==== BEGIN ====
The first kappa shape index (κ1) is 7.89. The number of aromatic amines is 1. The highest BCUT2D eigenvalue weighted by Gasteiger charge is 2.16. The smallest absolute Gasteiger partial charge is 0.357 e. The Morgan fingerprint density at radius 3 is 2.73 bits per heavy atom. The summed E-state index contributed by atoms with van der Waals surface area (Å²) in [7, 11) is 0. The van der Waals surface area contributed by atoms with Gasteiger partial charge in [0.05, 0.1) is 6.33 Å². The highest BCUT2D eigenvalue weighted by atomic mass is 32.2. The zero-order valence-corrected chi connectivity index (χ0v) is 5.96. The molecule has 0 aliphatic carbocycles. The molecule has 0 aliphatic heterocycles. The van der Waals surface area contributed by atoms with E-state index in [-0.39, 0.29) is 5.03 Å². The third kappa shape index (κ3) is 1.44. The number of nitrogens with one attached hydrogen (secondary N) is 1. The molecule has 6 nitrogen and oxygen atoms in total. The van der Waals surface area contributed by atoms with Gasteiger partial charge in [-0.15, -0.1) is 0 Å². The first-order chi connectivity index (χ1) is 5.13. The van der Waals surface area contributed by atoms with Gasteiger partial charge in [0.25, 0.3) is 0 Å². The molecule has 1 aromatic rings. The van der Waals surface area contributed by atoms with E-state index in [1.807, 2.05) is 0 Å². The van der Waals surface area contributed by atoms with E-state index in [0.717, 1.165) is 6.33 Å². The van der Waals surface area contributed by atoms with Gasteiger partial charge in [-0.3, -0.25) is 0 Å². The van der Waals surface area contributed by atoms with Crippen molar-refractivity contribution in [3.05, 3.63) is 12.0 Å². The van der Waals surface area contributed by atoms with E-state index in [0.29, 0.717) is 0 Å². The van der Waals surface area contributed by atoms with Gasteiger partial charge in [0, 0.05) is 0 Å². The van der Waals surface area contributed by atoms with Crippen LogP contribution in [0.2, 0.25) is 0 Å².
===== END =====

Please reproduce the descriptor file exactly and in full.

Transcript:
The first kappa shape index (κ1) is 7.89. The number of aromatic amines is 1. The highest BCUT2D eigenvalue weighted by Gasteiger charge is 2.16. The smallest absolute Gasteiger partial charge is 0.357 e. The Morgan fingerprint density at radius 3 is 2.73 bits per heavy atom. The summed E-state index contributed by atoms with van der Waals surface area (Å²) in [7, 11) is 0. The van der Waals surface area contributed by atoms with Gasteiger partial charge in [0.05, 0.1) is 6.33 Å². The highest BCUT2D eigenvalue weighted by atomic mass is 32.2. The zero-order valence-corrected chi connectivity index (χ0v) is 5.96. The molecule has 0 aliphatic carbocycles. The molecule has 0 aliphatic heterocycles. The van der Waals surface area contributed by atoms with E-state index in [-0.39, 0.29) is 5.03 Å². The third kappa shape index (κ3) is 1.44. The number of nitrogens with one attached hydrogen (secondary N) is 1. The molecule has 6 nitrogen and oxygen atoms in total. The van der Waals surface area contributed by atoms with Gasteiger partial charge in [-0.15, -0.1) is 0 Å². The first-order chi connectivity index (χ1) is 5.13. The van der Waals surface area contributed by atoms with Gasteiger partial charge in [0.25, 0.3) is 0 Å². The molecule has 1 aromatic rings. The van der Waals surface area contributed by atoms with E-state index in [1.807, 2.05) is 0 Å². The van der Waals surface area contributed by atoms with E-state index in [0.717, 1.165) is 6.33 Å². The van der Waals surface area contributed by atoms with Gasteiger partial charge in [-0.3, -0.25) is 0 Å². The van der Waals surface area contributed by atoms with Crippen molar-refractivity contribution in [3.05, 3.63) is 12.0 Å². The van der Waals surface area contributed by atoms with E-state index in [0.29, 0.717) is 0 Å². The van der Waals surface area contributed by atoms with Gasteiger partial charge in [0, 0.05) is 0 Å². The van der Waals surface area contributed by atoms with Crippen LogP contribution in [0.2, 0.25) is 0 Å².